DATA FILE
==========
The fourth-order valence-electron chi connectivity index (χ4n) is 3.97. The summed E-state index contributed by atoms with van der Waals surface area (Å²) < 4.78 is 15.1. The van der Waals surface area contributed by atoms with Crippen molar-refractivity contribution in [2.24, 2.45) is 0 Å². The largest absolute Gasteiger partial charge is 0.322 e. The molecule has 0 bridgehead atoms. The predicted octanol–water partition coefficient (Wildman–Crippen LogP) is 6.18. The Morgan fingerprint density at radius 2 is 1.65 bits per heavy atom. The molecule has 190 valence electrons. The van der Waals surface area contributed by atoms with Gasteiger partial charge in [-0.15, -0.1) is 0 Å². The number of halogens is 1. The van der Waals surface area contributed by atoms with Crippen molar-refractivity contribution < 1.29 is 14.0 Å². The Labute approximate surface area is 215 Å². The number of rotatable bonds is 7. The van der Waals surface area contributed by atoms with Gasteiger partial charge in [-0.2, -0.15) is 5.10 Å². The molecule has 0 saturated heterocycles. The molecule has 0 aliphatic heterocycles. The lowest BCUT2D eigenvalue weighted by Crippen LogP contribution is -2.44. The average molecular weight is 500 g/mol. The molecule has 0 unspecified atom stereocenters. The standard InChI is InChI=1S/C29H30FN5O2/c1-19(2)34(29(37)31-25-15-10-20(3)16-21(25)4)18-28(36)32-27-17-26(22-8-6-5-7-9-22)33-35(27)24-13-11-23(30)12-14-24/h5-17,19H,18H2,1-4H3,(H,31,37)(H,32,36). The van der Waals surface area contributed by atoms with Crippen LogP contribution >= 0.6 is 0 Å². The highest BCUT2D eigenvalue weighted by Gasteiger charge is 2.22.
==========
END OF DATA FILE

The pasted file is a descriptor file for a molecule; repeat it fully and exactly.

The fourth-order valence-electron chi connectivity index (χ4n) is 3.97. The summed E-state index contributed by atoms with van der Waals surface area (Å²) < 4.78 is 15.1. The van der Waals surface area contributed by atoms with Crippen molar-refractivity contribution in [2.24, 2.45) is 0 Å². The largest absolute Gasteiger partial charge is 0.322 e. The molecule has 0 bridgehead atoms. The predicted octanol–water partition coefficient (Wildman–Crippen LogP) is 6.18. The Morgan fingerprint density at radius 2 is 1.65 bits per heavy atom. The molecule has 190 valence electrons. The van der Waals surface area contributed by atoms with Gasteiger partial charge in [-0.15, -0.1) is 0 Å². The number of halogens is 1. The van der Waals surface area contributed by atoms with Crippen molar-refractivity contribution < 1.29 is 14.0 Å². The Labute approximate surface area is 215 Å². The number of rotatable bonds is 7. The van der Waals surface area contributed by atoms with Gasteiger partial charge in [-0.2, -0.15) is 5.10 Å². The molecule has 0 saturated heterocycles. The molecule has 0 aliphatic heterocycles. The lowest BCUT2D eigenvalue weighted by Crippen LogP contribution is -2.44. The average molecular weight is 500 g/mol. The molecule has 0 unspecified atom stereocenters. The standard InChI is InChI=1S/C29H30FN5O2/c1-19(2)34(29(37)31-25-15-10-20(3)16-21(25)4)18-28(36)32-27-17-26(22-8-6-5-7-9-22)33-35(27)24-13-11-23(30)12-14-24/h5-17,19H,18H2,1-4H3,(H,31,37)(H,32,36). The van der Waals surface area contributed by atoms with Crippen LogP contribution >= 0.6 is 0 Å². The highest BCUT2D eigenvalue weighted by Gasteiger charge is 2.22.